Fetal Alcohol Syndrome

Essay by PaperNerd ContributorCollege, Undergraduate November 2001

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Fetal alcohol syndrome is a very serious condition affecting more and more unborn babies every year. FAS is the result of the child's mother consuming alcohol during the course of her pregnancy. The mother's bloodstream circulates to the fetus, by crossing the placenta. There, the alcohol interferes with the fetus' ability to recieve the proper oxygen and nourishment needed for it's cells to develop normally. FAS is a lifelong condition, and can have very devasting effects on the child, and the family of the child suffering from FAS.

Fetal alcohol syndrome has a pattern of many devasting physical and mental defects. The physical defects effect many different parts of an individual's body. These defects include growth patterns, facial abnormalities, and skeletal and organ deformities. It also has a major effect on the child's central nervous system. There are many sumptoms and characteristicsof fetal alcohol syndrome. Symptoms include small body weight & height, facial deformities such as drooping eyelids, small eye openings, a short upturned nose, thin upper lip, small jaw, and low-set or poorly formed ears.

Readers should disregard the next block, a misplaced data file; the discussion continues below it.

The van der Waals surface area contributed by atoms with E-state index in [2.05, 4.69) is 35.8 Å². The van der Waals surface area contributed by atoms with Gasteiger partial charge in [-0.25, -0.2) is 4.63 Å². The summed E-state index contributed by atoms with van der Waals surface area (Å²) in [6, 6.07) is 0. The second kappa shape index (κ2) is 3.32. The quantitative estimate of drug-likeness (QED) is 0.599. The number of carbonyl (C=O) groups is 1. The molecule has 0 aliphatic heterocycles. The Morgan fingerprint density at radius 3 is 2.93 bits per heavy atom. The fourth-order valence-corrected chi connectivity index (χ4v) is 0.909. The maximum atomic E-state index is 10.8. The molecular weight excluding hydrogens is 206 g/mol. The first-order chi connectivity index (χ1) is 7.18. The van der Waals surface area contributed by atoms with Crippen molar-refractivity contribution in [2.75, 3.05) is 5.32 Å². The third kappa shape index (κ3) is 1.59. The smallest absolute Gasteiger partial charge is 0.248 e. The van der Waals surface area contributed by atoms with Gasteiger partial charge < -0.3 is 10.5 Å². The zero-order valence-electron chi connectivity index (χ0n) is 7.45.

Some of the more dangerous skeletal and organ deformities may include a curved spine, hip dislocation, webbed, bent, or even missing fingers and toes, limited movement of joints, heart defects and murmurs, and kidney and urinary defects. Of these, the most serious of these is the toll FAS takes on the child's central nervous system. Problems included are a smaller brain, and a very faulty arrangement of brain cells and their connective tissue. Mental retardation in FAS children is usually mild or moderate, but can also occassionally be severe. It also has effects such as learning disabilities, short attention span, irratibility & hyperactivity, especially during infancy and childhood, and poor body, hand, and finger coordination.

When treating a child with fetal alcohol syndrome,